Jerome R. Corsi, a Harvard Ph.D., is a WND senior staff reporter. He has authored many books, including No. 1 N.Y. Times best-sellers "The Obama Nation" and "Unfit for Command." Corsi's latest book is the forthcoming "What Went Wrong?: The Inside Story of the GOP Debacle of 2012 … And How It Can Be Avoided Next Time."More ↓Less ↑
Obama science czar John Holdren stated in a college textbook that compulsory, government-mandated “green abortions” would be a constitutionally acceptable way to control population growth and prevent ecological disasters, including global warming, because a fetus was most likely not a “person” under the terms of the 14th Amendment.
Holdren further suggested government-mandated population control measures might be inflicted in the United States against welfare recipients, writing on page 840: “There has been considerable talk in some quarters at times of forcibly suppressing reproduction among welfare recipients (perhaps by requiring the use of contraceptives or even by involuntary sterilizations). This may sadly foreshadow what our society might do if the human predicament gets out of hand.” (Parenthesis in original text.)
As previously reported, WND has obtained a copy of the 1970s college textbook “Ecoscience: Population, Resources, Environment” that Holdren co-authored with Malthusian population alarmist Paul R. Ehrlich and Ehrlich’s wife, Anne. The authors argued involuntary birth-control measures, including forced sterilization, may be necessary and morally acceptable under extreme conditions, such as widespread famine brought about by “climate change.”
Writing on page 839 of the textbook, the authors state: “The common law and drafters of the U.S. Constitution did not consider a fetus a human being. Feticide was not murder in common law because the fetus was not considered to be a human being, and for purposes of the Constitution a fetus is probably not a ‘person’ within the meaning of the Fourteenth Amendment. Thus under the constitution, abortion is apparently not unlawful, although infanticide obviously is.”
In the next sentence, the authors continued to insist that this “is a very important distinction, particularly since most rights, privileges, and duties in our society are dated from birth and not from some earlier point in time.”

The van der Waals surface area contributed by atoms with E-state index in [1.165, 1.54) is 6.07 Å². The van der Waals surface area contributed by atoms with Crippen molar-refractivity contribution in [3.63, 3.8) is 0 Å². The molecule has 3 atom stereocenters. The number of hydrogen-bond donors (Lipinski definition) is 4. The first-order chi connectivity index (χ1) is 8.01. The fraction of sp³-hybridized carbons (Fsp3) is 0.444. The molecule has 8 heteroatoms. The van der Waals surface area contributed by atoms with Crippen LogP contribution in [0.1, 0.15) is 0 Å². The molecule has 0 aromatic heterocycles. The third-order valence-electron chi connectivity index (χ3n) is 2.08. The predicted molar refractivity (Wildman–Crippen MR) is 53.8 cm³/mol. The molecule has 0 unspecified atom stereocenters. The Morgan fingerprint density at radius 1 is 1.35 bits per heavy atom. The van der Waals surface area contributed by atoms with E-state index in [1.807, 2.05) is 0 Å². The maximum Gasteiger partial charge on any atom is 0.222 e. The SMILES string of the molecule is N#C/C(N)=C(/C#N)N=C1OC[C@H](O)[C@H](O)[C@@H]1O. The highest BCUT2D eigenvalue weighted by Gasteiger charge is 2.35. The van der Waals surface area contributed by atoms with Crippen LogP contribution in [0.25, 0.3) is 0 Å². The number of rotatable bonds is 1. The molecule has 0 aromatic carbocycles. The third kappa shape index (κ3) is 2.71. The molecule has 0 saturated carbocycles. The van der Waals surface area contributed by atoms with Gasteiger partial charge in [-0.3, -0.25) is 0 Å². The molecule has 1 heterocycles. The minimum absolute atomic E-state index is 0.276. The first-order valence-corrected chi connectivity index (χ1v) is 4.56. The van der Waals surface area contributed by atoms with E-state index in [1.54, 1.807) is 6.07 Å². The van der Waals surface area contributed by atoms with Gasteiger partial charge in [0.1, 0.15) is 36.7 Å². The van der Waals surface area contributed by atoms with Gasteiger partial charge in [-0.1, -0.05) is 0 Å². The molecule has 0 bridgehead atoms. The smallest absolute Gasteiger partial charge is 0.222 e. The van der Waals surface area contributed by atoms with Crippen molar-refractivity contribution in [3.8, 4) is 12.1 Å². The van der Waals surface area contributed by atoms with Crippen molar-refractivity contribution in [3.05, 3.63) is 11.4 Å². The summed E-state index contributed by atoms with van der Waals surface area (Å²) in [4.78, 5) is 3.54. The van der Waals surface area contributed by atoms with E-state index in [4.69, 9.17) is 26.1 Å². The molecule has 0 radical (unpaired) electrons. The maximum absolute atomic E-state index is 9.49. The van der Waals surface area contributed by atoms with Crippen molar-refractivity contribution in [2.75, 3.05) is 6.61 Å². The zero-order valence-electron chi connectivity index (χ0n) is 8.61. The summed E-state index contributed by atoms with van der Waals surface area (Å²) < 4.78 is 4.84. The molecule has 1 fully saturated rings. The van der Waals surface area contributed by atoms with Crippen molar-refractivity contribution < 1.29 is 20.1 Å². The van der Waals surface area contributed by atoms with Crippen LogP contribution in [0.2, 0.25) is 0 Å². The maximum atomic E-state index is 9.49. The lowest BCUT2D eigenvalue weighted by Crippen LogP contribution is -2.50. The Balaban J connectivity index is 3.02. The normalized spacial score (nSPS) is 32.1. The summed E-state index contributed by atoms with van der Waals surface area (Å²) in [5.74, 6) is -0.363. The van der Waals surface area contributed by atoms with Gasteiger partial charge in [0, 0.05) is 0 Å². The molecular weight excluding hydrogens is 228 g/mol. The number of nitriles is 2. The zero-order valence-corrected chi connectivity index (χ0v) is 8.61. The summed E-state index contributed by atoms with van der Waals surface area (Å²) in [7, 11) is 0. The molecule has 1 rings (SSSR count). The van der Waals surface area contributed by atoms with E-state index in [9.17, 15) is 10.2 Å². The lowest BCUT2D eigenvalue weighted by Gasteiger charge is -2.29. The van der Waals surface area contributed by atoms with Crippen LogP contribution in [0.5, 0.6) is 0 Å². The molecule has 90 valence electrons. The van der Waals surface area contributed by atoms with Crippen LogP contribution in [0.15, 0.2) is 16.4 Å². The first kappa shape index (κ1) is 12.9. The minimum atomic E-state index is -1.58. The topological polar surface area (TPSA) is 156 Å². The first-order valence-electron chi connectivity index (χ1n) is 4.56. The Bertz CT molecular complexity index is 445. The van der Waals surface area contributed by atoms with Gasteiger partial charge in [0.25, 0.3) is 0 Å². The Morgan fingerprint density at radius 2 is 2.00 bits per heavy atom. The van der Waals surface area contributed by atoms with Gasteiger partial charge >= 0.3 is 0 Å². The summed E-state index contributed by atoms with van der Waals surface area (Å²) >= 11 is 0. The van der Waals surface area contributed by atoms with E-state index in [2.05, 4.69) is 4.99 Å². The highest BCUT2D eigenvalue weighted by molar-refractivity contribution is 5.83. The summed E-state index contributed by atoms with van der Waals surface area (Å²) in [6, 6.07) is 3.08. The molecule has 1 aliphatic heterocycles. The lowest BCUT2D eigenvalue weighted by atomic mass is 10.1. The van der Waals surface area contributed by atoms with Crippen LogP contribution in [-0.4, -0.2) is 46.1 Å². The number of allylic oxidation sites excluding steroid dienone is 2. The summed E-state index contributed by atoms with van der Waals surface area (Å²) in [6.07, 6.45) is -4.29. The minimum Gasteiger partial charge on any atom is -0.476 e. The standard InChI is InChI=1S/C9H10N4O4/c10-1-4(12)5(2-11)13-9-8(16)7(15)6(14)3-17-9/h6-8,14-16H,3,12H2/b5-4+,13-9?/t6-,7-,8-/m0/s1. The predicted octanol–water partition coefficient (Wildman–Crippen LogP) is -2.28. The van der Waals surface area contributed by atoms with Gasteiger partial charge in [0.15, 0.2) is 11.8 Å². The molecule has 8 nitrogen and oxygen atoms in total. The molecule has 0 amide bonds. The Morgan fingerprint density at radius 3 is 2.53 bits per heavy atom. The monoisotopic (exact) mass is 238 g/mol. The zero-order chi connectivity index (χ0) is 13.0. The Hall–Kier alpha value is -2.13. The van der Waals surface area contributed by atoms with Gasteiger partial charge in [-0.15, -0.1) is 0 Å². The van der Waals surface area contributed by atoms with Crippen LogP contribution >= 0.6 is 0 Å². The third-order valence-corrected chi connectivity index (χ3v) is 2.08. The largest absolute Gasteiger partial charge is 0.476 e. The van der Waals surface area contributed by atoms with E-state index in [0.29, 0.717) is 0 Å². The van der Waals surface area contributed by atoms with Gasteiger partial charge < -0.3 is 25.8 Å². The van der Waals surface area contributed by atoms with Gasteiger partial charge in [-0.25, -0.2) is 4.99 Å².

On page 760, the authors categorically state that from the point of view of biology, “a fetus is only a potential human being, with no particular rights.” (Italics in the original text.)
And, again: “To most biologists, an embryo or a fetus is no more a complete human being than a blueprint is a complete building.”
The authors further insist that because “the moment of birth is easier to ascertain than the moment of conception, implantation, or quickening,” constitutional rights should begin only at birth: “Such an easily ascertainable point in time [the moment of birth] is a sensible point from which to date Constitutional rights, which should not depend on imprecisions.”
As WND has previously reported, Holdren has argued the U.S. Constitution would permit compulsory birth control methods, including involuntary abortions, government-imposed sterilizations and laws limiting the number of children permitted to be born as steps justified under the banner of “sustainable well-being.”
On page 715, the authors stated a central thesis of the textbook: “The maximum size the human population can attain is determined by the physical capacity of the Earth to support people.”
The authors argued that a federal statute should be enacted to prohibit “any restrictions on safe, voluntary contraception, sterilization, and abortion, and the dissemination of information about them” because “legalized abortions can contribute to a reduction in birth rates.”
To advance the population control agenda, the authors also suggested the following measures:
State and federal governments should subsidize voluntary contraception, sterilization and abortion; laws should require birth-control clinics be opened at public expense in “all suitable locations”;
Group and individual health insurance policies should cover the costs of abortion and sterilization; tax laws should provide incentives for late marriage;
Tax disadvantages for single, childless persons should be eliminated; state and federal laws should make sex education, including instruction about contraception, mandatory in schools;
Government should sponsor public education programs designed to encourage people to want fewer children;
Federal support and encouragement should be increased to provide for the development of more effective birth-control drugs and devices.
Still, the authors acknowledged, even these measures may not be enough to prevent ecological disaster resulting from over-population.
“If these relatively uncoercive policies should fail to maintain a low American birth rate, more coercive laws might well be written,” the authors wrote on page 840.
He argued it was important to strive for “a result near the low end of these possibilities” because the difference between these two figures in terms of the ease or difficulty of achieving a low-carbon-emission future “is immense.”
To make sure global population remained near the low end of the 2100 estimates, Holdren once again returned to the theme of manipulating human fertility through a variety of methods, including “government incentives for small families.”
As WND previously reported, a worldwide scientific agenda is emerging to link global population growth with global warming, arguing that climate change is such a severe crisis that the U.S. must participate in a United Nations mandate to implement global birth control to reduce carbon emissions.